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Others SC issues notice to Coke, Pepsi for causing damage to environment

SC issues notice to Coke, Pepsi for causing damage to environment

Author | exchange4media News Service | Thursday, Aug 15,2002 9:44 AM

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SC issues notice to Coke, Pepsi for causing damage to environment

The Supreme Court on Wednesday issued notices to Coca-Cola and Pepsico following a suo motu application filed by the amicus curae Harish Salve in the forests case. The application was triggered off by a report in the Sunday edition of The Indian Express, ‘Rape of the Rock’. The report deals with the damage the cola companies were causing to the environment by painting their advertisements on the rocks on the Manali-Rohtang Pass.

A three-judge bench of the apex court comprising Chief Justice of India BN Kirpal, Justice KG Balakrishnan and Justice Arijit Passayat issued notices on why exemplary damages should not be asked to be paid by these companies.

The two companies will have to appear on the next date of hearing. Anywhere else in the world, “...damaging invaluable fragile, geological formations” is a punishable crime, said the newspaper report.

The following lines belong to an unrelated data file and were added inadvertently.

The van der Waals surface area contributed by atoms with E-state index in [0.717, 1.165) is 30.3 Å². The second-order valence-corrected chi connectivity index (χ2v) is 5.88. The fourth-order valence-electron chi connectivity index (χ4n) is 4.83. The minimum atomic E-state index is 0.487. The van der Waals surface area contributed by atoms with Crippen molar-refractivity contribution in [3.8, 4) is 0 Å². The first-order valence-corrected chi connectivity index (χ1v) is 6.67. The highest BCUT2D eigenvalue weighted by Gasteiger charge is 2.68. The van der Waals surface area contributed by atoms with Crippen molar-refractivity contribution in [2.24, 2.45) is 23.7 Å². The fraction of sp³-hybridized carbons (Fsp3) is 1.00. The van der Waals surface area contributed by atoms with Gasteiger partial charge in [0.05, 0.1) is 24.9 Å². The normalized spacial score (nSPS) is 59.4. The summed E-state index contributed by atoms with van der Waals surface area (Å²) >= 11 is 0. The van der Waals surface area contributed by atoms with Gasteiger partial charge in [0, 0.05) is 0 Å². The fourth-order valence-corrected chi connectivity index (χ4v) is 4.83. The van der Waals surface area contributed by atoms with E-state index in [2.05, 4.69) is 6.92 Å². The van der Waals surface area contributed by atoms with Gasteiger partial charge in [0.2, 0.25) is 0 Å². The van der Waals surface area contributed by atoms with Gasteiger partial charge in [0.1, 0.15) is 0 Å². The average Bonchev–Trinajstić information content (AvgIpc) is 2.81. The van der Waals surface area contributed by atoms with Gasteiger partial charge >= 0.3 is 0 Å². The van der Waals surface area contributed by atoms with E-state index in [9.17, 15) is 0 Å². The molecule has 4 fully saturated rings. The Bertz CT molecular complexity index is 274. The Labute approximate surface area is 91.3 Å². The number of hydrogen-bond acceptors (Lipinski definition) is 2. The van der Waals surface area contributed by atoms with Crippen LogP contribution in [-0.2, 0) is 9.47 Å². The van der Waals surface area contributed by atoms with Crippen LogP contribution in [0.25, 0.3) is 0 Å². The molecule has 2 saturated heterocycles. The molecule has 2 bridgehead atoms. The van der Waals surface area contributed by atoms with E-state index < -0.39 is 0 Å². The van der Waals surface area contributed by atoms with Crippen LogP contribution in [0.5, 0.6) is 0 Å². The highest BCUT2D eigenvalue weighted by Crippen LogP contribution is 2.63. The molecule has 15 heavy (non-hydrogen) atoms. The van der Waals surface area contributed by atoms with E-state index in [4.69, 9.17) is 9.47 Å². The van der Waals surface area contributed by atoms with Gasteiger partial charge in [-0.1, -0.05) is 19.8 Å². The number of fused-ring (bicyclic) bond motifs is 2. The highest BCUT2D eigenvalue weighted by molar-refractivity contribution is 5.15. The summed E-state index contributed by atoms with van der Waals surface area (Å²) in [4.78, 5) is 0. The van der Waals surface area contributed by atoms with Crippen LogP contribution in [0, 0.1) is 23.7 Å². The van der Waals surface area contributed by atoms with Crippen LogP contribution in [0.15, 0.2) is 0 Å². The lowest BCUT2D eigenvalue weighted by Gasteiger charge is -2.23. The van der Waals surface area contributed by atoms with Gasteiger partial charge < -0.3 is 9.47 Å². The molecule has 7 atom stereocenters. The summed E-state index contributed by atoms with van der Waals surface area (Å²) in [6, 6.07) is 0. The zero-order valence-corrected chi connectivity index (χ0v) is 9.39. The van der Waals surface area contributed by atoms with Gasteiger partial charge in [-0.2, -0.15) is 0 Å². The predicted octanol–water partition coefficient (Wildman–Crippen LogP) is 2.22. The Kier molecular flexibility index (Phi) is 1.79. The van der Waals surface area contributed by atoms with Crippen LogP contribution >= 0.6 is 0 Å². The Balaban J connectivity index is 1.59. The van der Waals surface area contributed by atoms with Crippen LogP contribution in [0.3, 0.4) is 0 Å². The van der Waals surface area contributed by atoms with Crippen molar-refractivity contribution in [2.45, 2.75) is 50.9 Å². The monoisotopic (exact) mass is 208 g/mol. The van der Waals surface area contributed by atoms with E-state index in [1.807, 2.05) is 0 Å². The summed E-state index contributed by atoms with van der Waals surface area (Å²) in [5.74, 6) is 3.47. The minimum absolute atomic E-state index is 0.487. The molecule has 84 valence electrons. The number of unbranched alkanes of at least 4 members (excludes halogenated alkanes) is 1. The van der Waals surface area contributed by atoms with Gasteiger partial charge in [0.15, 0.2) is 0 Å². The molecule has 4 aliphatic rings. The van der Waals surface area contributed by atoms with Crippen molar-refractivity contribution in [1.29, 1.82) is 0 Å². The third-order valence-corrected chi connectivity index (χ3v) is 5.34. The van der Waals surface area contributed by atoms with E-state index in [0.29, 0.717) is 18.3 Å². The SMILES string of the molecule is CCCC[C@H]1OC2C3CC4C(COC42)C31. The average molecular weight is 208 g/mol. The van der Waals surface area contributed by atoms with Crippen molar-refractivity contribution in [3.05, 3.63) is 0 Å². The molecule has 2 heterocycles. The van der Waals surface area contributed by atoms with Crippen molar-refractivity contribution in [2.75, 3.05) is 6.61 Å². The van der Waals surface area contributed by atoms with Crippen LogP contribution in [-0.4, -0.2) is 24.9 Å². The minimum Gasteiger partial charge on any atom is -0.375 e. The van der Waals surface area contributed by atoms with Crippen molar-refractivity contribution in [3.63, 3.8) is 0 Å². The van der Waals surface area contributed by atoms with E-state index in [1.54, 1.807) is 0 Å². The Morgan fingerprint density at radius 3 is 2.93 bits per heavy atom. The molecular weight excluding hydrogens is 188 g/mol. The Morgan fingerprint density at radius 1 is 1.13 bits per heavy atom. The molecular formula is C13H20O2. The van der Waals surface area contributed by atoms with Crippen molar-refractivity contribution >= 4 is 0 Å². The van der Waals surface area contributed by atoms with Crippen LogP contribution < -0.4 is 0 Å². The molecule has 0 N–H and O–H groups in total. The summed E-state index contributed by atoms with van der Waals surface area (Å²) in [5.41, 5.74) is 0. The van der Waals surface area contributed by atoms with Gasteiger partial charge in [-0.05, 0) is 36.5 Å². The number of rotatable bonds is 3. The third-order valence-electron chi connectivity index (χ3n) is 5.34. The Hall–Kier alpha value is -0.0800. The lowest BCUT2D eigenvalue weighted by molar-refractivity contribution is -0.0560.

Salve requested the court to direct the National Environmental Engineering Research Institute (Neeri) to inspect the stretch of road between Manali and Rohtang particularly from the point of view of examining the damage caused to the ecology by advertisements and similar activities carried out in that area.

Salve also requested the court to direct the Himachal Pradesh government to stop painting on the rocks or any other affixation of advertisements in the eco-sensitive Manali-Rohtang area.

The amicus curiae submitted that the Himalayas were the highest mountains in the world having certain rock surfaces dating back to 45 million years and stressed that as it was a eco-fragile zone, there was an urgent need to keep it free from all kinds of pollution.

He said from village Kothi to Rallah waterfalls to Beas Kund, a stretch of about 56 km, advertisements have been plastered on the entire mountain side.

Terming plastering of the rock faces with advertisements as a non-forest activity, Salve said as the entire land in question belonged to the state’s forest department and was governed by the Indian Forest Act and the Forest Conservation Act, such activities could not be carried out without prior permission of the Union Government.

Tags: e4m

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